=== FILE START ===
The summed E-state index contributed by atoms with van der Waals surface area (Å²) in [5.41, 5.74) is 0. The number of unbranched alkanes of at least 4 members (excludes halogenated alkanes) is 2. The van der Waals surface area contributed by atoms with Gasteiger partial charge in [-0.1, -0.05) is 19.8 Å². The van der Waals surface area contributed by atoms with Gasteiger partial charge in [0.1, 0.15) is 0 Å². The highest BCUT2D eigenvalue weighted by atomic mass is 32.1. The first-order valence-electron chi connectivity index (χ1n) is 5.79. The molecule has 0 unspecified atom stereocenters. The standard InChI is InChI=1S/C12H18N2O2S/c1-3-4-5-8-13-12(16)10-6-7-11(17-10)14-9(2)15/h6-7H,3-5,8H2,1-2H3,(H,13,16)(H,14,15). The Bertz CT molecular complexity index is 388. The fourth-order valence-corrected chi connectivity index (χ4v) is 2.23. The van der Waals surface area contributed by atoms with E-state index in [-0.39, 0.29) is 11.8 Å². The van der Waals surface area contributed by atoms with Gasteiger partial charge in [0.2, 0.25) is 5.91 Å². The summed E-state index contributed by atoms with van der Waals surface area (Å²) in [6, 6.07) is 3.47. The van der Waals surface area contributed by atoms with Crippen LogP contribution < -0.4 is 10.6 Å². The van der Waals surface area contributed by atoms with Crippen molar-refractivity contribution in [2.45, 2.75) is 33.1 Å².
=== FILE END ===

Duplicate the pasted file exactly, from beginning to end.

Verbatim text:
The summed E-state index contributed by atoms with van der Waals surface area (Å²) in [5.41, 5.74) is 0. The number of unbranched alkanes of at least 4 members (excludes halogenated alkanes) is 2. The van der Waals surface area contributed by atoms with Gasteiger partial charge in [-0.1, -0.05) is 19.8 Å². The van der Waals surface area contributed by atoms with Gasteiger partial charge in [0.1, 0.15) is 0 Å². The highest BCUT2D eigenvalue weighted by atomic mass is 32.1. The first-order valence-electron chi connectivity index (χ1n) is 5.79. The molecule has 0 unspecified atom stereocenters. The standard InChI is InChI=1S/C12H18N2O2S/c1-3-4-5-8-13-12(16)10-6-7-11(17-10)14-9(2)15/h6-7H,3-5,8H2,1-2H3,(H,13,16)(H,14,15). The Bertz CT molecular complexity index is 388. The fourth-order valence-corrected chi connectivity index (χ4v) is 2.23. The van der Waals surface area contributed by atoms with E-state index in [-0.39, 0.29) is 11.8 Å². The van der Waals surface area contributed by atoms with Gasteiger partial charge in [0.2, 0.25) is 5.91 Å². The summed E-state index contributed by atoms with van der Waals surface area (Å²) in [6, 6.07) is 3.47. The van der Waals surface area contributed by atoms with Crippen LogP contribution < -0.4 is 10.6 Å². The van der Waals surface area contributed by atoms with Crippen molar-refractivity contribution in [2.45, 2.75) is 33.1 Å².